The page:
On this episode, I sit down with Greta Hardin, host of the The History of American Food podcast. Greta is our conductor as we learn more about the evolution of spices in America.
- Website: https://thehistoryofamericanfood.blogspot.com/
- Instagram: https://www.instagram.com/thoafood/
- Twitter: https://twitter.com/THoAFood
The Flaky Foodie
- Website: http://www.theflakyfoodie.com
- Instagram: https://www.instagram.com/theflakyfoodie/
- Facebook: http://www.facebook.com/theflakyfoodie
- The Cultured Cookbook Club: https://www.facebook.com/groups/382773517196696
- TikTok: https://www.tiktok.com/@theflakyfoodie
Please note that the transcript is computer generated and may include grammar, punctuation and sytax errors.
Hi, it’s Jess and you’re watching to or listening to the flaky foodie podcast, the only show where the discussion is delicious. And there’s chatter that you want. On today’s episode, we have with us the incredible Miss Greta Hardin. She knows a lot about food and food history. And she has a wonderful podcast that I listened to, from time to time, the history of American food, and I absolutely love it. And today we’re going to talk about the history of spice in America. And I’m very excited to learn and to listen. So welcome Greta to the show. It’s been it’s phenomenal to have you here today.
I’m really excited to talk to you. I mean, I found your podcast and immediately wanted to invite you in to things I was doing. So I’m glad to come.
Just excitement all around today. So tell me a little bit about how you got into food history and science, because I’ll tell you, I love the little nuggets that she drops on her or that you drop on your Twitter page about food and food history. And the way you look at it is amazing. So kind of how did you get here.
I mean, all my life, I knew I was going to be a scientist, I was going to grow up and I was going to be a scientist. But I was very, very fascinated by history as well. And the stories that were there and how sometimes reading about history was either like entering another world. So it clicked in with sort of all of like the Sci Fi and the fantasy I enjoyed. And then also, there was all these these hints of like something’s missing, something’s not there. And so it was just, you know, just dig deeper and lit, lift up things and look at it. But somewhere along the way I realized and that science, especially chemistry, which is what I was teaching, most of the time is actually just this really weird, specialized culinary education,
food and science, especially baking and science go hand in hand. So
all all three of those things, you know, I just sort of combined them together. And my pandemic, baby was this Food History podcast, because like everybody else, I was listening to a lot. And I was like, there’s this one that I really wish I could hear. So like, I’ll just make it.
So for those who may go check out your podcast after is kind of divided into different time periods. Do you care to kind of talk about that a little bit more?
Sure. Um, I mean, I sort of looked at like, how one thing that happened to me while I was quarantined? Was I was cooking food from literally all over the globe. I’m like, How can I find my own little house just like the picking and choosing food from here, there and everywhere, by just you know, driving up to this street to this like one section of Seattle that has food from around the globe? How did that happen? So I just started diving in. And I’m like, okay, so we basically started on a diet of chips stores, which is nasty,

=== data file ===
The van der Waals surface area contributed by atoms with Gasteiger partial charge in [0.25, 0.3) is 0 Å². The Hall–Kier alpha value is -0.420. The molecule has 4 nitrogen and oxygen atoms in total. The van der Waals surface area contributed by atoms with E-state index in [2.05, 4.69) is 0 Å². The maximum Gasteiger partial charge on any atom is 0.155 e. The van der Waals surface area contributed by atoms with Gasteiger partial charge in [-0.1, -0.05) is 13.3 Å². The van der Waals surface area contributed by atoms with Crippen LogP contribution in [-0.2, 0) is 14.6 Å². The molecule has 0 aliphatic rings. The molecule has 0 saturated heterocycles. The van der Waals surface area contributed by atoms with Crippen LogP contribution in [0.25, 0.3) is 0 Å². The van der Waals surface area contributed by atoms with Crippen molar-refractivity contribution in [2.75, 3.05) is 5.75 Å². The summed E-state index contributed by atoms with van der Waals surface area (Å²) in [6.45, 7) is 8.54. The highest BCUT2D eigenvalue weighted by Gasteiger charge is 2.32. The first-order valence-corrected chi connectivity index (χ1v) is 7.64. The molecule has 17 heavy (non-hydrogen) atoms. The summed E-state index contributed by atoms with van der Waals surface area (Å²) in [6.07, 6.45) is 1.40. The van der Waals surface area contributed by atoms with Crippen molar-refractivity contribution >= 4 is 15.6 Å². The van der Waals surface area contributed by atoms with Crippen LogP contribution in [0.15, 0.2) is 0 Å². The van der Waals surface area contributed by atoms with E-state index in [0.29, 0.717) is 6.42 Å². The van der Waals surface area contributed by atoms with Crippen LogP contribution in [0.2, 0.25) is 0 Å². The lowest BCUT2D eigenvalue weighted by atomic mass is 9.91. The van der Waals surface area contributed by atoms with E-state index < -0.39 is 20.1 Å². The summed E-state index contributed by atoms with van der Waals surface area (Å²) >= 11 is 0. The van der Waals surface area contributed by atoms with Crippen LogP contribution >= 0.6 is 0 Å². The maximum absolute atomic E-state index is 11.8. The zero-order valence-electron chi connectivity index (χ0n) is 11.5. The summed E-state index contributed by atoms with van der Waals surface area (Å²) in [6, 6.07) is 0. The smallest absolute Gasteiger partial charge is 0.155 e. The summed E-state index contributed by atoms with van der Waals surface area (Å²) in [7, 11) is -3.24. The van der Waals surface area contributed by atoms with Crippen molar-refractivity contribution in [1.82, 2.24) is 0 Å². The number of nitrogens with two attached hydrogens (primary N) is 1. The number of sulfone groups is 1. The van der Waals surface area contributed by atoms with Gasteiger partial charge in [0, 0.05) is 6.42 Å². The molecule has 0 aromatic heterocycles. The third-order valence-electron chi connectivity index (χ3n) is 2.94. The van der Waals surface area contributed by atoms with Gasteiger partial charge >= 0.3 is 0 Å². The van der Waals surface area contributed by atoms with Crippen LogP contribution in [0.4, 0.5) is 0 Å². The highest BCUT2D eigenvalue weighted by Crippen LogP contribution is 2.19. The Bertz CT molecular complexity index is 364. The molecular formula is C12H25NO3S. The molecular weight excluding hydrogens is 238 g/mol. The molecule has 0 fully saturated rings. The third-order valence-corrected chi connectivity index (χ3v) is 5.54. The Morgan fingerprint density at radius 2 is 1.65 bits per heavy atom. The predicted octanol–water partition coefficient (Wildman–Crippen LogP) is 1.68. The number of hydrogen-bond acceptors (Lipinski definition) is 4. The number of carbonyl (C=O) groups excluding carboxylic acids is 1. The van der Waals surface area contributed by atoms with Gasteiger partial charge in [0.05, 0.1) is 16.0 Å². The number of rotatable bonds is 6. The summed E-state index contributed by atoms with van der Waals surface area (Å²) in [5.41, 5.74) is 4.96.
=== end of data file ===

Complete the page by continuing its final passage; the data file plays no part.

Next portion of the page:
And sort of figured out well, like how did we get from there to say like Korean barbecue tacos? Yeah. How did that happen? That’s a big leap
there. From no vegetables and maybe getting scurvy on the ship, to all these fresh fruits and vegetables and things.
Yeah. And so just just tracing that history and figuring out how it all happened. It was like this great adventure. I could go on. And make friends with my librarians along the way. Definitely. Library library Stan over here because this would not be possible without it.
Yes. So you’re going to kind of serve as our conductor on this train ride as we kind of traveled through the history of spice in America. So what’s kind of our first stop our first station? How did spice get here? What was kind of the first milestone in history.
So the first spice definitely came over with the first you know, 10 boats to drop colonists off in the colonies, whether it was Jamestown, or in Plymouth or some of the other non British base colonies, everybody even if they didn’t have spice, they really really enjoyed it. cloves and nutmeg and mais, they were all a huge deal back in England. And you know, just were an important part of how people if not prepared food on a daily basis, how they prepared and made note of celebration food. It was a show of power. It was a show of wealth, and if you just don’t have that many objects in your diet, having something that tastes really amazing, like spice was an important part. And you so
I’m sorry, you mentioned that it was used as currency as well, how did how did that work?
So at the time, you know, in those first, you know, colonial 50 years, there just wasn’t a lot of coin over here, there wasn’t, there wasn’t paper money at all. But there just weren’t a lot of coins. And so you had to come up with things that held their value. And everybody knew kind of how much nutmeg was. Everybody wanted some cloves, everybody wanted some cinnamon, everybody wanted some raisins. And these were sort of like known quantities of a somewhat known value. So you could trade so many nutmegs for a cow, or, you know, so many reasons to help people put up your house.